The key to lifetime fitness marketing is to time your messages just right. Every brand spanking new client receives a generous “welcome” package. You might give them a free health and nutrition consultation, discounted smoothies, a free t-shirt and referral bonus cards or “free bring-a-buddy” passes for their friends. You want to send a letter (that uses the new member’s name) thanking him or her for the business. You’ll want to find out how this person prefers to communicate – be it text message, email, snail mail, or social media. You’ll then send out correspondence every couple of days to stay in touch. Send out blogs, recipes, articles, motivational quotes, customized music playlists, news announcements and coupons. We like to give our new members a brief questionnaire to find out their preferences so we do not offend or scare anyone away. After a week or two, we’ll let them know about an offer to extend their time with us.


We like to go over and beyond what people expect. That is the heart and soul of bringing in fans of your fitness club who are utterly devoted for life. We call people up just to see how they are doing. We send people flowers when they’re in the hospital and cards to commemorate their anniversaries. We surprise people with freebies out of nowhere. We run exciting contests giving away everything from vacations to iPads. We set people up on automatic debit plans so we don’t have to play the part of “bill collector” each month. Most importantly, we took the time to create a program that people simply MUST be a part of – and cannot bear the thought of living without.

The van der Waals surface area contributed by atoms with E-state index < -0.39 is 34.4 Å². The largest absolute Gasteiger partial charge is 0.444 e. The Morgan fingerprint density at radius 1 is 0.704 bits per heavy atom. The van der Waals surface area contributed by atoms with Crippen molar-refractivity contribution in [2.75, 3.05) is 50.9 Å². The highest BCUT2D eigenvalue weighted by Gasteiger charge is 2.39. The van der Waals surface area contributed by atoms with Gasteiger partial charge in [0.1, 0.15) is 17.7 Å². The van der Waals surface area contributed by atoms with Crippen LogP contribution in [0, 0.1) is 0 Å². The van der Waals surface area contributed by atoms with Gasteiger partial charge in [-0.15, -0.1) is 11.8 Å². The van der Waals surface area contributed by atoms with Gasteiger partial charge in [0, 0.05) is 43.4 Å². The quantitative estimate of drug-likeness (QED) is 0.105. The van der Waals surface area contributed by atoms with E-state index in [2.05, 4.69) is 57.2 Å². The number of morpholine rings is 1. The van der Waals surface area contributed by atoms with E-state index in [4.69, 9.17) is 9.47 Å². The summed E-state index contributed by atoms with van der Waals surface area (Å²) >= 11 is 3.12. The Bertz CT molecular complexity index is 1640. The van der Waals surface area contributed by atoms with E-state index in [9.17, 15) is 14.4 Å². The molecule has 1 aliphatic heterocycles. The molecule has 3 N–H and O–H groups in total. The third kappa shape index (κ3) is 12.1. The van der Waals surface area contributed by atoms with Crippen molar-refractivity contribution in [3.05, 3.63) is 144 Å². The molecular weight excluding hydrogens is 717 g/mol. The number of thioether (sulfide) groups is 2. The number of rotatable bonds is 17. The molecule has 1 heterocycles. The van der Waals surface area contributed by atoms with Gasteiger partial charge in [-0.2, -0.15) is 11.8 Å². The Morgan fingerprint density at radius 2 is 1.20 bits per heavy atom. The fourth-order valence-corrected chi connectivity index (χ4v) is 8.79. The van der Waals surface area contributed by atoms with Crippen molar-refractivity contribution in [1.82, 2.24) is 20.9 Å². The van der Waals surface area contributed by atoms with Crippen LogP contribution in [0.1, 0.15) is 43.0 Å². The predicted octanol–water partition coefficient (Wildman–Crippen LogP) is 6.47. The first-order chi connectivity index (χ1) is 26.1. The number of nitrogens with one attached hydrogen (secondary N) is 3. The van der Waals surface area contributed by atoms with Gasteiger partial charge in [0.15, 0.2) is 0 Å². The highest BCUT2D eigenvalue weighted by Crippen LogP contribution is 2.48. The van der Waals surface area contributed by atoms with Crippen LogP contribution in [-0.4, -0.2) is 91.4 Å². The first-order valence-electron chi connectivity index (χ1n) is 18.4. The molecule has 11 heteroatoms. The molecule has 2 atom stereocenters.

We emphasize the importance of leading a healthy lifestyle – not just in the gym, but outside as well. This means making the right choices at the supermarket, laughing with our friends, planning meals ahead of time and cooking with healthy recipes. To back up our marketing messages, we offer Grocery Store Tours, Group Lunches (at healthy restaurants), and 5-K Team Races. We take field trips to parks to go hiking. We go to adventure parks for team-building exercises. We offer nutrition seminars. We go to the movies together. We go rock-climbing, take surf lessons and volunteer at charities together. We build these activities right into our boot camp program schedule to ensure engagement. We go to less formal settings where our members feel more at ease interacting. We build programs that attract people who are similar in demographics, age, weight and goals to create cohesive groups that get along and become friends. We ask that everyone bring a friend and that their friends bring a friend too.


For lifetime fitness marketing, you want to operate like the military with “no man left behind.” Keep a vigilant eye out for people who are struggling to meet their goals, missing sessions, or showing signs of waning enthusiasm. It might be the program they are enrolled in isn’t right for them or the trainer you set them up with just isn’t jiving with them. Intervening early and modifying the program is a great way to save these wayward clients and create loyal fans for life.